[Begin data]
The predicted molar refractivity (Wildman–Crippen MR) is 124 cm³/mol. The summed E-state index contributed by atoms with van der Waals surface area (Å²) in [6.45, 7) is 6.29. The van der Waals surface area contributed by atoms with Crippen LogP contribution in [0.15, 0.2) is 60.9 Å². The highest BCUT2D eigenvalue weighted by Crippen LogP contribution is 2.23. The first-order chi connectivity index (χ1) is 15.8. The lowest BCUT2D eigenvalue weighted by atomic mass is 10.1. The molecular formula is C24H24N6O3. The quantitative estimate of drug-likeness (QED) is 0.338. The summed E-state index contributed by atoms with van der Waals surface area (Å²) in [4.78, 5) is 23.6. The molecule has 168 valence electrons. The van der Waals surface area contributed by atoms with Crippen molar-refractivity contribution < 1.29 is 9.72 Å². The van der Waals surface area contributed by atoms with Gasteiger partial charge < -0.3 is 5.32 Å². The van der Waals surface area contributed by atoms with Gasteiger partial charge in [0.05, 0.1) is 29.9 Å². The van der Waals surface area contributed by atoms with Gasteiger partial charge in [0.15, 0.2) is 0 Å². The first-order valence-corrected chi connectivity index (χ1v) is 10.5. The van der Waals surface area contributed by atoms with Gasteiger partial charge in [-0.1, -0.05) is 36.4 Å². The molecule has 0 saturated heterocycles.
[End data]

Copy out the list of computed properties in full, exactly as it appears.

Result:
The predicted molar refractivity (Wildman–Crippen MR) is 124 cm³/mol. The summed E-state index contributed by atoms with van der Waals surface area (Å²) in [6.45, 7) is 6.29. The van der Waals surface area contributed by atoms with Crippen LogP contribution in [0.15, 0.2) is 60.9 Å². The highest BCUT2D eigenvalue weighted by Crippen LogP contribution is 2.23. The first-order chi connectivity index (χ1) is 15.8. The lowest BCUT2D eigenvalue weighted by atomic mass is 10.1. The molecular formula is C24H24N6O3. The quantitative estimate of drug-likeness (QED) is 0.338. The summed E-state index contributed by atoms with van der Waals surface area (Å²) in [4.78, 5) is 23.6. The molecule has 168 valence electrons. The van der Waals surface area contributed by atoms with Crippen molar-refractivity contribution < 1.29 is 9.72 Å². The van der Waals surface area contributed by atoms with Gasteiger partial charge < -0.3 is 5.32 Å². The van der Waals surface area contributed by atoms with Gasteiger partial charge in [0.05, 0.1) is 29.9 Å². The van der Waals surface area contributed by atoms with Gasteiger partial charge in [0.15, 0.2) is 0 Å². The first-order valence-corrected chi connectivity index (χ1v) is 10.5. The van der Waals surface area contributed by atoms with Gasteiger partial charge in [-0.1, -0.05) is 36.4 Å². The molecule has 0 saturated heterocycles.